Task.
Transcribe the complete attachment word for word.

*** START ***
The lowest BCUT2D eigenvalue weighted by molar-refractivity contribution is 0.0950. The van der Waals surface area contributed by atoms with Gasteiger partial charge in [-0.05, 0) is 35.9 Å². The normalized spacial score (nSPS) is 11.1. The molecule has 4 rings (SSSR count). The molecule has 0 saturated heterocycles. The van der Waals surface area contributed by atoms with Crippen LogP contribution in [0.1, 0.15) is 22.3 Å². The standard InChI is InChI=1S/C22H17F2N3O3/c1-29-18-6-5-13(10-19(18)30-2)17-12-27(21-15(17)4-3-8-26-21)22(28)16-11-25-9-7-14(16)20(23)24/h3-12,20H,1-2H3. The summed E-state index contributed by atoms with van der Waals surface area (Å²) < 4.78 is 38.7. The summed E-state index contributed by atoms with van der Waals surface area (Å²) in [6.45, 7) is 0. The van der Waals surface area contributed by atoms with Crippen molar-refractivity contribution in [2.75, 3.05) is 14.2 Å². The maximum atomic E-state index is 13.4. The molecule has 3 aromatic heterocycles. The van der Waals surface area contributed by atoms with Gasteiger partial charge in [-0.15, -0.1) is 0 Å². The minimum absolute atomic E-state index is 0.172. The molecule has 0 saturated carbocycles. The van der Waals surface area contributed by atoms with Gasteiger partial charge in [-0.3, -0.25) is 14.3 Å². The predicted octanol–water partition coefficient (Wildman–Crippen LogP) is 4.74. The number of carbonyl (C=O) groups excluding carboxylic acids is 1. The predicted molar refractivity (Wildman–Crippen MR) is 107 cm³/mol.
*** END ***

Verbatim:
The lowest BCUT2D eigenvalue weighted by molar-refractivity contribution is 0.0950. The van der Waals surface area contributed by atoms with Gasteiger partial charge in [-0.05, 0) is 35.9 Å². The normalized spacial score (nSPS) is 11.1. The molecule has 4 rings (SSSR count). The molecule has 0 saturated heterocycles. The van der Waals surface area contributed by atoms with Crippen LogP contribution in [0.1, 0.15) is 22.3 Å². The standard InChI is InChI=1S/C22H17F2N3O3/c1-29-18-6-5-13(10-19(18)30-2)17-12-27(21-15(17)4-3-8-26-21)22(28)16-11-25-9-7-14(16)20(23)24/h3-12,20H,1-2H3. The summed E-state index contributed by atoms with van der Waals surface area (Å²) < 4.78 is 38.7. The summed E-state index contributed by atoms with van der Waals surface area (Å²) in [6.45, 7) is 0. The van der Waals surface area contributed by atoms with Crippen molar-refractivity contribution in [2.75, 3.05) is 14.2 Å². The maximum atomic E-state index is 13.4. The molecule has 3 aromatic heterocycles. The van der Waals surface area contributed by atoms with Gasteiger partial charge in [-0.15, -0.1) is 0 Å². The minimum absolute atomic E-state index is 0.172. The molecule has 0 saturated carbocycles. The van der Waals surface area contributed by atoms with Gasteiger partial charge in [-0.3, -0.25) is 14.3 Å². The predicted octanol–water partition coefficient (Wildman–Crippen LogP) is 4.74. The number of carbonyl (C=O) groups excluding carboxylic acids is 1. The predicted molar refractivity (Wildman–Crippen MR) is 107 cm³/mol.